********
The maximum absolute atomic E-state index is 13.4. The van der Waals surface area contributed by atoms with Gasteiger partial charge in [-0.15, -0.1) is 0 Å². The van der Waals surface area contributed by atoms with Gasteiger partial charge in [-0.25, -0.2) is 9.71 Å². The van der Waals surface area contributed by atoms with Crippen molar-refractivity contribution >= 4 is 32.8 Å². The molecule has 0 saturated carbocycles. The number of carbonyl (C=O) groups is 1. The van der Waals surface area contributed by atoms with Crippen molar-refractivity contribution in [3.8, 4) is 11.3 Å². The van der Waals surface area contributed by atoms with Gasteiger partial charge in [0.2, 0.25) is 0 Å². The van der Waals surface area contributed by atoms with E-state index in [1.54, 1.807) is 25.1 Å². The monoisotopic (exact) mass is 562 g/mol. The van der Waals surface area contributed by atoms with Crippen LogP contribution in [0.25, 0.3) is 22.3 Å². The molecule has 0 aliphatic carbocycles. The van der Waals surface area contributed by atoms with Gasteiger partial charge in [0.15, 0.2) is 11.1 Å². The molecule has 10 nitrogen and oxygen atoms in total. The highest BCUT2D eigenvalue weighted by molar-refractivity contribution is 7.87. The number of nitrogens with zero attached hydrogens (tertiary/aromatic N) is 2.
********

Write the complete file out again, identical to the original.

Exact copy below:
The maximum absolute atomic E-state index is 13.4. The van der Waals surface area contributed by atoms with Gasteiger partial charge in [-0.15, -0.1) is 0 Å². The van der Waals surface area contributed by atoms with Gasteiger partial charge in [-0.25, -0.2) is 9.71 Å². The van der Waals surface area contributed by atoms with Crippen molar-refractivity contribution >= 4 is 32.8 Å². The molecule has 0 saturated carbocycles. The number of carbonyl (C=O) groups is 1. The van der Waals surface area contributed by atoms with Crippen molar-refractivity contribution in [3.8, 4) is 11.3 Å². The van der Waals surface area contributed by atoms with Gasteiger partial charge in [0.2, 0.25) is 0 Å². The van der Waals surface area contributed by atoms with E-state index in [1.54, 1.807) is 25.1 Å². The monoisotopic (exact) mass is 562 g/mol. The van der Waals surface area contributed by atoms with Crippen LogP contribution in [0.25, 0.3) is 22.3 Å². The molecule has 0 aliphatic carbocycles. The van der Waals surface area contributed by atoms with Gasteiger partial charge in [0.15, 0.2) is 11.1 Å². The molecule has 10 nitrogen and oxygen atoms in total. The highest BCUT2D eigenvalue weighted by molar-refractivity contribution is 7.87. The number of nitrogens with zero attached hydrogens (tertiary/aromatic N) is 2.